The 13-year-old boy shot and killed by an Ohio cop was carrying a BB gun that looked “practically identical” to a police weapon, authorities said Thursday.
Tyre King was fatally shot when police in Columbus responded Wednesday night to a call about an armed robbery.
Columbus Police Chief Kim Jacobs displayed a photo at a press conference Thursday of what she said was a “replica” of the BB gun held by Tyre, which had a laser scope on it.
“Our officers carry a gun that looks practically identical to this weapon,” she said. “As you can see, it looks like a firearm that could kill you.”
Jacobs said officers were responding to a call about armed robbery — a group was sticking people up for money on the street, and one of them was armed, witnesses told cops.
The black 13-year-old was shot multiple times by Columbus police officer Bryan Mason, who is white. Mason, a nine-year veteran of the department, opened fire when Tyre pulled what appeared to be a weapon from his waistband, police said.
Only later did investigators realize it was a BB gun, police said.
The shooting sparked instant comparisons to the November 2014 death of Tamir Rice. The nearby Cleveland Police Department was sharply criticized after 12-year-old Tamir was fatally shot by one of its rookie cops. Rice was playing with a toy gun nearby a gazebo when he was killed.
But Chief Jacobs said it was too early to compare Tyre’s shooting to Tamir’s — even though both were young black men with toy guns shot by white police officers.
“We don’t have enough facts to know anything how this relates to any other shooting, including Tamir Rice’s,” Jacobs said. “That’s why we do an investigation.”
Officers responding to the 7:42 p.m. call Wednesday for armed robbery spoke to a witness who said some young men were demanding money on the street, police said.
Cops then spotted Tyre and two other young men a few blocks away and realized they matched the suspect descriptions.
When officers approached the trio and tried to talk to them, Tyre and another young man bolted into a nearby alley, police said.
As cops chased them down, the 13-year-old pulled out what officers thought was a firearm, police said.
“Officers followed the males to the alley … and attempted to take them into custody when one suspect pulled a gun from his waistband,” the Columbus police department said.
“One officer shot and struck the suspect multiple times.”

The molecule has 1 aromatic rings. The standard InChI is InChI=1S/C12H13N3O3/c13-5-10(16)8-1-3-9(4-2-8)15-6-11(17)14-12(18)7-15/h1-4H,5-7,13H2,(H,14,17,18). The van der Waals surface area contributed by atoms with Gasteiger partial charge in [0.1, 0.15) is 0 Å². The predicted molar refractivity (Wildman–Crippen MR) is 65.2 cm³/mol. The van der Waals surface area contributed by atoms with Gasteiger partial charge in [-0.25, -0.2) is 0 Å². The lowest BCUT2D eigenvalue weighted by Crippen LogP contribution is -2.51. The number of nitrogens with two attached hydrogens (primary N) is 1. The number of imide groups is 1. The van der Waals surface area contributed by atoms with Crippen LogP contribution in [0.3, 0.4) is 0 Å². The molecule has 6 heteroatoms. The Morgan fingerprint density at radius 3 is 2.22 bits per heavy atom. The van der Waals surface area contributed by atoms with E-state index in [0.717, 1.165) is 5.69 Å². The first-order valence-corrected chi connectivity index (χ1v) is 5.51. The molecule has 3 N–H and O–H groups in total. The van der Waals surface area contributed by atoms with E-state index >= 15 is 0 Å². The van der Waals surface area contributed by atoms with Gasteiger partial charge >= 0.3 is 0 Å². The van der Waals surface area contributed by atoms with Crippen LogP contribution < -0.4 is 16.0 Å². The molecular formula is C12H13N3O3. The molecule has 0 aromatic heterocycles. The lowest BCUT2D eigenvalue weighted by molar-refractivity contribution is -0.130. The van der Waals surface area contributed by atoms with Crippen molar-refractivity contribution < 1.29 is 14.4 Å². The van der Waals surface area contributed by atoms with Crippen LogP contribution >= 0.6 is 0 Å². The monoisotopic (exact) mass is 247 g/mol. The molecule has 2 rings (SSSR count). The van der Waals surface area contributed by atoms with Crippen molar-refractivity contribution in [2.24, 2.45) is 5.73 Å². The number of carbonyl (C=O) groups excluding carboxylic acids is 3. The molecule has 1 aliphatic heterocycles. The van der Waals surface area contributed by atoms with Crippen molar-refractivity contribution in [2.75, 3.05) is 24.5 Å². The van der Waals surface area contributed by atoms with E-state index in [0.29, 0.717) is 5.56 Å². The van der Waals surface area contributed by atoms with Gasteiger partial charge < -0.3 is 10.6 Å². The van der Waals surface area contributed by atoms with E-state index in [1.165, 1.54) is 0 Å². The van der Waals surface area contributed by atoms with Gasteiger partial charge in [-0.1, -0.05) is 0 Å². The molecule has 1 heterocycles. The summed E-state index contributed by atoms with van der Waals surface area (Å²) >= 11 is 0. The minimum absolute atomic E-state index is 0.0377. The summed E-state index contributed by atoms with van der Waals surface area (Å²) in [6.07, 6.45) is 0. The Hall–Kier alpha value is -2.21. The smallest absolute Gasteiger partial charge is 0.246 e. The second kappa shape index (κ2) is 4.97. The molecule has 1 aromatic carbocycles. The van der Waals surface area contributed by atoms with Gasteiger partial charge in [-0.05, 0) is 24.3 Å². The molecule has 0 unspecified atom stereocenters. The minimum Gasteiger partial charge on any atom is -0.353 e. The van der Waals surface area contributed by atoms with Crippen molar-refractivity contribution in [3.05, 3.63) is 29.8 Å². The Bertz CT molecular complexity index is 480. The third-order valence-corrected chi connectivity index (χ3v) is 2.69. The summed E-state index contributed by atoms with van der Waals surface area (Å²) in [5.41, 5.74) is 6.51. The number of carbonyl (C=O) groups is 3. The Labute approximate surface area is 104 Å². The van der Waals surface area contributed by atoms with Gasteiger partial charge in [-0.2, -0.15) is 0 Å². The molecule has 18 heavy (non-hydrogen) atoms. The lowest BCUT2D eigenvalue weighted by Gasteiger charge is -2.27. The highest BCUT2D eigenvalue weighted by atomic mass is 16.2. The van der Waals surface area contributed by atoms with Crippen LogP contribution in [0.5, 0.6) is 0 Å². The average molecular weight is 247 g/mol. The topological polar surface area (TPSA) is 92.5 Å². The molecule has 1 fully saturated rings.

But the law firm of Walton & Brown, retained by Tyre’s family, said some witnesses have come forward with stories that contradict the police narrative.
“The best thing that the city of Columbus could do to ease the minds and fears of its citizens is to step aside and let an independent party investigate the matter,” attorney Chandra Brown said.
She added that Tyre was a typical 13-year-old who liked football, soccer and other sports.
Her partner Sean Walton cautioned against a “rush to judgment,” noting police had yet to show evidence of their claims.
“We do not know what (Tyre) did or did not do. There are allegations that have been made regarding his actions, and those allegations cannot be taken as factual until a thorough, unbiased investigation has taken place,” Walton said.
“Until we have answers we must continue to call for transparency and accountability not only in all police-involved killings, but especially in the case of this 13-year-old boy,” he said.
Chief Jacobs said Officer Mason was on administrative leave during the investigation, per department protocol.
One of the young men with Tyre was identified by the Columbus-Dispatch as 19-year-old Demetrius Braxton.
Braxton said the group was looking to grab some cash.
“We robbed somebody, the people I was with,” Braxton told the newspaper.
When police started chasing them, Tyre and Braxton ran, he said. But when cops yelled to get down, they did.
“We got down but my friend (King) got up and ran. He started to run. When he ran, the cops shot him,” Braxton said, according to the newspaper.
He said Tyre was hit four or five times.
“I didn’t think a cop would shoot. Why didn’t they tase him?” Braxton said.
Detectives are searching for surveillance footage of the shooting. Jacobs also urged anyone who might have captured cellphone video to come forward and show it to police.
Mayor Andrew Ginther, speaking at the press conference, said the community should be shocked and outraged by the 13-year-old’s death.
“Why is it that a 13-year-old would have nearly an exact replica of a police firearm on him in our neighborhoods? An eighth grader who was involved in very, very dangerous conduct,” said Ginther, a Democrat.
He added that none of the responding officers were wearing body cameras. The department expected to fully implement cameras by the end of the year, according to reports. But only about 30 Columbus officers have the technology now, the mayor said.
In an emotional moment, Ginther called on the community to help end the nation’s epidemic of gun violence — citing real and fake firearms as part of the problem.
“We in the community have to come to grips with the fact that such easy access to guns — whether they are firearms or replicas — means something is wrong with this country,” he said.
Tyre was rushed to a nearby children’s hospital after the shooting but could not be saved.
With News Wire Services
With Chris Sommerfeldt